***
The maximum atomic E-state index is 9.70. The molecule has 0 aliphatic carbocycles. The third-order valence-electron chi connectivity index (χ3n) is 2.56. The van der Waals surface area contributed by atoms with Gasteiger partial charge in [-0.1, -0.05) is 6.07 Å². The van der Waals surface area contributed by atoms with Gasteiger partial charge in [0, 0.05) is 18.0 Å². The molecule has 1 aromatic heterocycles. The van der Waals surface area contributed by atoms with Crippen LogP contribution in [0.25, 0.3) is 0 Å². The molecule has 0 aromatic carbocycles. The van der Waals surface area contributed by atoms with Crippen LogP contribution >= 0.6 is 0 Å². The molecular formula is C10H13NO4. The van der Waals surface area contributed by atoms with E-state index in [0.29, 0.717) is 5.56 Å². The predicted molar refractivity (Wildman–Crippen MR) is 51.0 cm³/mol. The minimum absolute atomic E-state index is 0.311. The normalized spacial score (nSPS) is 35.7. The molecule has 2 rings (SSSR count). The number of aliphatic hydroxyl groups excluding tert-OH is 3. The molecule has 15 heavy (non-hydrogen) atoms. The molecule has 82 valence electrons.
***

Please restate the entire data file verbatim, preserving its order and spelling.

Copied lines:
The maximum atomic E-state index is 9.70. The molecule has 0 aliphatic carbocycles. The third-order valence-electron chi connectivity index (χ3n) is 2.56. The van der Waals surface area contributed by atoms with Gasteiger partial charge in [-0.1, -0.05) is 6.07 Å². The van der Waals surface area contributed by atoms with Gasteiger partial charge in [0, 0.05) is 18.0 Å². The molecule has 1 aromatic heterocycles. The van der Waals surface area contributed by atoms with Crippen LogP contribution in [0.25, 0.3) is 0 Å². The molecule has 0 aromatic carbocycles. The van der Waals surface area contributed by atoms with Crippen LogP contribution >= 0.6 is 0 Å². The molecular formula is C10H13NO4. The van der Waals surface area contributed by atoms with E-state index in [0.29, 0.717) is 5.56 Å². The predicted molar refractivity (Wildman–Crippen MR) is 51.0 cm³/mol. The minimum absolute atomic E-state index is 0.311. The normalized spacial score (nSPS) is 35.7. The molecule has 2 rings (SSSR count). The number of aliphatic hydroxyl groups excluding tert-OH is 3. The molecule has 15 heavy (non-hydrogen) atoms. The molecule has 82 valence electrons.